Macomb Township businessman agrees to testify in ex-prosecutor case

By: Alex Szwarc | C&G Newspapers | Published July 1, 2021


MACOMB COUNTY — The case against a former Macomb County official moves forward.

A June 18 press release from the Michigan Attorney General’s Office states that William Weber will testify against Eric Smith after pleading guilty in a years-long embezzlement scheme.

Weber, who turned 40 on June 30, was charged along with ex-Macomb County Prosecutor Eric Smith; Derek Miller, the then-assistant prosecutor and chief of operations; and retired Macomb County assistant prosecutor and former chief of operations Benjamin Liston, last March.

The four were charged as a result of the investigation by Michigan Attorney General Dana Nessel’s Public Integrity Unity, or PIU.

In March 2020, Smith, now 54, was charged with 10 felonies after investigators estimated that around $600,000 had been embezzled since 2012 through inappropriate use of forfeiture accounts.

Weber is the owner of Weber Security Group, in Mount Clemens.

Last September, the 59-year-old Liston pleaded guilty to three counts of willful neglect of duty by a public officer holding public trust. As part of his plea, Liston agreed to testify to Smith’s role in covering up embezzlements from forfeiture accounts and will be sentenced following that testimony.

Weber was initially charged with four felonies, including one count of forgery, which is a 14-year felony, and one count of aiding and abetting Smith’s embezzlement by a public official.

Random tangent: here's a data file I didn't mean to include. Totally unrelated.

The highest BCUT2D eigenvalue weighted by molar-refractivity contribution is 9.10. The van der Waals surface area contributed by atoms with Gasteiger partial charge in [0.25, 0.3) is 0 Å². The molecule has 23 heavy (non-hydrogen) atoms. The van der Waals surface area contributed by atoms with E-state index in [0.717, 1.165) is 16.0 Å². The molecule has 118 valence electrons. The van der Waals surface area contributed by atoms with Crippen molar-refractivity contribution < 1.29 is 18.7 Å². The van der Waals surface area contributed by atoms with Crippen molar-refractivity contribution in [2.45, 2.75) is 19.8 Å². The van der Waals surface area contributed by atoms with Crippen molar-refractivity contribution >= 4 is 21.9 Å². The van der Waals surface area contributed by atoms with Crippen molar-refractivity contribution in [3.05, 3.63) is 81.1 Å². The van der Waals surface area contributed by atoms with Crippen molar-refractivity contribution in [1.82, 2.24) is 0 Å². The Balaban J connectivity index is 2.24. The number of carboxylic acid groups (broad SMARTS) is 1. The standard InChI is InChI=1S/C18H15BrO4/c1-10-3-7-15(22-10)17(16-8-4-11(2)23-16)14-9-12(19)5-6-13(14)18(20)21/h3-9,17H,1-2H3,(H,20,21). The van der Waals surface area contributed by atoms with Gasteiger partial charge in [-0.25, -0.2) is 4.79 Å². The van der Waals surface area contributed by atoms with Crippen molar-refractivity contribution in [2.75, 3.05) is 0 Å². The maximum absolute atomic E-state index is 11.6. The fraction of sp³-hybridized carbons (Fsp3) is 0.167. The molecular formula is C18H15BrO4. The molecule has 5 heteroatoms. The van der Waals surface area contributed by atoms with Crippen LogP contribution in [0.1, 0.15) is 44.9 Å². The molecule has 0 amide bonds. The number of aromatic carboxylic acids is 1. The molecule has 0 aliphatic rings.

On June 18 in 41-B District Court in Clinton Township, Weber pleaded guilty to an added charge — one count of conspiracy to commit a legal act in an illegal manner, a one-year misdemeanor.

The remaining charges were dismissed.

A press release notes that, during his plea, Weber admitted to falsifying an invoice at Smith’s request for a security system installation at Smith’s Macomb Township residence to make it seem as though it were installed at the Macomb County Prosecutor’s Office.

“Smith asked Weber to produce the false invoice in response to a subpoena in a pending Macomb County Circuit Court action,” it states. “The invoice covered up that his home security system had been paid for with county money.”

Nessel said that public servants must uphold the integrity of the offices in which they serve.

“My Public Integrity Unit remains committed to ensuring accountability for those who break the public’s trust,” she said.  

In addition to testifying against Smith, Weber agreed to pay $23,960 in restitution, which he paid June 18.

A June 24 press release from Macomb County Prosecutor Peter Lucido states that Lucido is calling on Nessel to use restitution funds from criminal cases associated with Smith’s criminal case to make the Prosecutor Forfeiture Accounts whole again.

“The victims of these crimes are the Macomb County residents and the Macomb County Prosecutor’s Office,” Lucido said.

The release also notes that Lucido’s request to have these restitution funds re-deposited into the accounts will ensure these accounts are made whole, while at the same time providing necessary resources for enhancements to law enforcement to keep the community safe.  

Like Liston, Weber will not be sentenced until after his testimony against Smith.

In January, Smith pleaded guilty to obstruction of justice for soliciting lies to law enforcement from co-conspirators to cover up his thefts from his campaign account in the federal case against him. He has yet to be sentenced in that case.

Smith and Miller are scheduled for a preliminary exam July 9 in 41-B District Court.